Working moms in international development

    A mom rushes to work with her kid in tow. Photo by: Ed Yourdon / CC BY-SA

    What are the challenges — and benefits — of being a working mom in international development? To celebrate Mother’s Day, I gathered answers to this question from aid workers who are also moms.

    These professionals highlighted a variety of issues, including balancing one’s career with a spouse’s or with the needs of children, and raising children abroad.

    It’s no surprise that travel is one of the most-often mentioned challenges for working moms in relief and development.

    “There are times when you miss really important things in your children’s lives, or they call you crying because they miss you,” Linda Raftree, senior advisor on ICT4D for Plan International USA, told me. “And you carry that feeling with you that you’ve not given them everything they need because you are off supporting other people and their children, or you are somehow scarring your kids in the long term by your absence.”

    The kind of travel that working moms in development must undertake — to poor countries with poor infrastructure — also poses a particular challenge.

    “It can be hard to get a call through to home,” said Lainie Thomas, a social development specialist at the Asian Development Bank and mom of four kids, ages 11, 9, 6 and 4. “Flights can be unreliable, which makes getting home on time stressful. Internet might be very expensive or slow and therefore hard to keep in touch.”

    When they’re not traveling, some moms work flexible hours, if their employer allows it, or they work from home so they can spend more time with their kids.

    “Remote control”

    Managing a household from thousands of miles away is tough. Moms often worry that the support system they’ve set up will topple in their absence. What if the kids get sick … the sitter won’t show up … my partner won’t come home at a reasonable hour … my husband won’t remind them to study for their tests, pack their lunches in the morning, or help them do their homework?

    Silvia Holschneider, senior technical advisor at the U.S.-based University Research Co., has the following advice:

    • Be extremely organized: Write lists and calendars for the time you’re gone.

    • Stay in touch: Call your children regularly and take the time to chat with them.

    • Learn to let go: It’s healthy to realize that everything doesn’t always have to go how you envision it.

    It takes a network

    For a mom working in development, a supportive husband or co-parent can make all the difference. If possible, adopt a “one parent always home” policy, update each other continuously before confirming travel plans, and maintain a shared family calendar online with Google or other providers.

    In the event simultaneous travel is unavoidable, try to arrange visits from extended family members or tap your network of close friends to ask for sleep-overs for the kids so you can have confidence the kids have a capable, resourceful adult responsible for them, especially in the event of a crisis.

    For working mothers who bring their infants along on business trips, a strong network of friends at your destination can provide inside information and access to resources in the field.

    The bright side

    Although it can be tough on kids when their mother travels for extended periods, it can also help build their sense of independence and self-sufficiency — which is both a strategy to cope with absences, and a result of not always being there.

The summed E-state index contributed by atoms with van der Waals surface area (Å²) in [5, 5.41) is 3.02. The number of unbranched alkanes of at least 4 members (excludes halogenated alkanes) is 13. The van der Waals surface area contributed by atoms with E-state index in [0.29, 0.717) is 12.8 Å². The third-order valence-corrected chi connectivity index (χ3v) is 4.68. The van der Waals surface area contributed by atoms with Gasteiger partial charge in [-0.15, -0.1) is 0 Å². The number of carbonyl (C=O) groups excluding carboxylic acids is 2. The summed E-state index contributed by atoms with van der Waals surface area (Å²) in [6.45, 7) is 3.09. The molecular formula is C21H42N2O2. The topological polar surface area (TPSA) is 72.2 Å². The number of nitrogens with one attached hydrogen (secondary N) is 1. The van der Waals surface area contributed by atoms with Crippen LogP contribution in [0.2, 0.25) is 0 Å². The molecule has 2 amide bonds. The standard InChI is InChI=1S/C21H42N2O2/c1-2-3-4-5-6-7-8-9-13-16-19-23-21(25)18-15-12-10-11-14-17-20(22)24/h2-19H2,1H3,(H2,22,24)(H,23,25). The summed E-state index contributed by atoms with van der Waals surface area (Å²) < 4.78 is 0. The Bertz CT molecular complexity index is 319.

“My kids probably matured faster than other kids because they had to get themselves places and didn’t always have help with their homework,” said Raftree, whose kids are now 20 and 15 years old. “This pays off for them now because they are self-motivated and responsible even if no one is pushing them externally.”

    A mother’s absence can give the spouse and kids a chance to bond more — in fact, several mothers I spoke with noted that it may strengthen the bond between partners as well.

    For the moms, of course, travel provides a chance to gain new experiences that can enrich family life and help kids become more adaptable and gain a broader perspective on life. And at the end of the day, a mother’s worries may be unfounded.

    “I have a beautiful relationship with my kids,” said Raftree, “so something went quite right even though I had to juggle work, travel and family.”

    So, for those of you who are working moms in international development, I hope this serves as encouragement: You are not alone!

    For those of you who are potential or future working moms in development and wondering how you could possibly raise a family while working in this field, I hope you will feel inspired: It’s not easy, but it can be done!

    And for those of you who are not now, nor will ever be, working moms in international development, I hope you’ve gained some insight into the challenges that some of your colleagues may encounter.

    Read last week’s Career Matters.

    About the author

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      Shana Montesol Johnson

      Shana Montesol Johnson is a certified executive and career coach who works with international development professionals who want careers they love, that make an impact, and allow them to have a life outside of work. She has coached clients working for such organizations as the World Bank, the Asian Development Bank, the World Health Organization, U.S. Agency for International Development, Peace Corps, and the Millennium Challenge Corp., among others. Born in the United States and raised in Mexico, Shana has been based in Manila, Philippines since 2004. She also blogs at www.developmentcrossroads.com.